To demonstrate the establishment of immunological memory via LP treatment, mice with complete MC38 tumor regression were rechallenged with MC38 or B16F10 tumor cells. Mice that experienced complete regression after combination immunotherapy were completely immune to MC38 tumor regrowth and maintained a tumor-free status, but were not immune to B16F10 tumor cells (figure 5E). Moreover, tumor-free mice exhibited a significant increase in proportion of CD44+CD62L effector memory T cells in CD4+ and CD8+ T cell compartments compared with that in control mice (figure 5F).

Taken together, these results suggest that LP treatment combined with ICIs further potentiates the therapeutic efficacy of LP, thereby inducing complete tumor regression and tumor-specific immune memory.

Triple combination immunotherapy of LP, αPD-1, and αCTLA-4 provided a long-term survival benefit and immune memory in melanoma

To validate whether these findings apply to other tumor models, we evaluated the efficacy of combination therapy in an orthotopic B16F10 melanoma model (figure 6A). Tumor growth was inhibited by 74.3% by LP monotherapy, 56.0% by αPD-1 and αCTLA-4 dual combination therapy, 83.8% by LP and αPD-1 dual combination therapy, 77.9% by LP and αCTLA-4 dual combination therapy, and 95.6% by triple combination therapy compared with that in the controls (figure 6B). Moreover, while LP monotherapy induced complete tumor regression in 16.7% mice, triple combination therapy induced 90.0% complete tumor regression without recurrences (figure 6C). Furthermore, the antitumor effect of the triple combination therapy was associated with a long-term survival benefit: mice treated with triple combination immunotherapy had the highest overall survival rate compared with that of mice in the monotherapy or dual combination therapy groups (figure 6D). In addition, there were no gross toxicities related to combination therapy (online supplemental figure 1B). When mice with complete tumor regression were rechallenged with B16F10 or MC38 tumor cells, they were immune to B16F10 tumors, but not MC38 tumors, indicating tumor-specific immune memory (figure 6E). Therefore, a triple combination could induce long-lasting immunotherapeutic efficacy and prolong the overall survival of mice with melanoma.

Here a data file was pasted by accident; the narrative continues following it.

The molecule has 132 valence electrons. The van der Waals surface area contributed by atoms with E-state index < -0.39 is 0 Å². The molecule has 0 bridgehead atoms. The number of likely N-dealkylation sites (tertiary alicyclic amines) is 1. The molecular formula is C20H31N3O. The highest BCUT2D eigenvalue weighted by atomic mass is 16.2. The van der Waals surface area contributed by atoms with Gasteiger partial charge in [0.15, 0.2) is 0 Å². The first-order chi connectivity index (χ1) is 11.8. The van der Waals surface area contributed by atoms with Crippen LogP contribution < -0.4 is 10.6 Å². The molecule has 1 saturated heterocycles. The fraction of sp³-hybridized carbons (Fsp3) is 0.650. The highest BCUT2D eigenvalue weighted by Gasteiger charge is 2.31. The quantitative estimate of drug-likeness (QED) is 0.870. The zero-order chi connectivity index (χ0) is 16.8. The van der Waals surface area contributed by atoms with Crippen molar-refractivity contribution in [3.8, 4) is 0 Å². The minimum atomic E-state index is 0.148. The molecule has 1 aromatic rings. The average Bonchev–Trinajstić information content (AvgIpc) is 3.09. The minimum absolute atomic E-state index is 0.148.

Figure 6

Triple combination immunotherapy improves the survival and enhances the immune memory in melanoma. B16F10 melanoma-bearing mice were treated with LP, αPD-1 (P), and/or αCTLA-4 (C). (A) Schematic diagram of the treatment schedule. (B) Comparison of B16F10 tumor growth. The number of tumor-free mice is indicated. (C) Waterfall plots showing the percentage changes in each tumor volume at the end of the experiment compared with the baseline. (D) Kaplan-Meier curves for overall survival. (E) Comparison of tumor growth after B16F10 or MC38 tumor cells were injected into naïve mice or mice with complete tumor regression. Pooled data from three independent experiments with n=8–12 per group (B–D) and n=6–7 per group (E). *P<0.05 versus control; #p<0.05 versus LP. Log-rank test was performed (D). CTLA-4, cytotoxic T-lymphocytes-associated protein 4; LP, L-pampo; PD-1, programmed cell death protein-1.


LP has been shown to enhance the efficacy of vaccines when used as an adjuvant; however, its efficacy as an antitumor agent remains unknown. Here, we demonstrated that LP, a potent TLR2 and TLR3 agonist, can remodel the tumor immune microenvironment and enhance antitumor immunity. Intratumoral LP-treatment effectively increased tumor-specific activated CD8+ T cells within the tumors. In addition, although LP was locally injected, it elicited a potent systemic antitumor immune response in distant tumors. Notably, combination immunotherapy with LP, αPD-1, and αCTLA-4 further enhanced immunotherapeutic efficacy, leading to tumor eradication and long-term survival benefit. Therefore, LP represents an ideal candidate for clinical development in combination cancer immunotherapy.

A previous study revealed the role of LP on CD4+ T cell responses as a vaccine adjuvant, especially for HBV vaccine.24 However, in our solid tumor models, CD8+ T cells and IFN-γ seemed to be more important than CD4+ T cells in tumor growth control. Neutralization of CD4+ or CD25+ T cells did not affect the antitumor efficacy of LP on tumor growth. Therefore, the immunologic mechanisms of LP may differ depending on the type of disease (eg, infection vs cancer).

PRRs are key elements in the activation of the innate immunity and are predominantly expressed on APCs such as macrophages and DCs.31 32 Among the PRRs, TLRs show a natural immune-activating capacity; thus, they represent promising targets for improving antitumor immune responses.33 TLR stimulation induces the maturation of DCs and activates T cells.34 In addition, TLR regulates macrophages polarization, resulting in enhanced antigen uptake by macrophages and T cell activation.35 36 For this reason, various TLR agonists, either natural microbial components or synthetic compounds, are under preclinical and clinical development to enhance cancer immunity.37 38 Previous studies have reported that TLR4 activation notably increase IFN-γ-secreting CD8+ T cells through DC maturation.39 40 Furthermore, stimulation of TLR7/8 induces differentiation of myeloid-derived suppressor cells to M1 phenotype macrophages in the TME, thereby suppressing tumor growth.19 41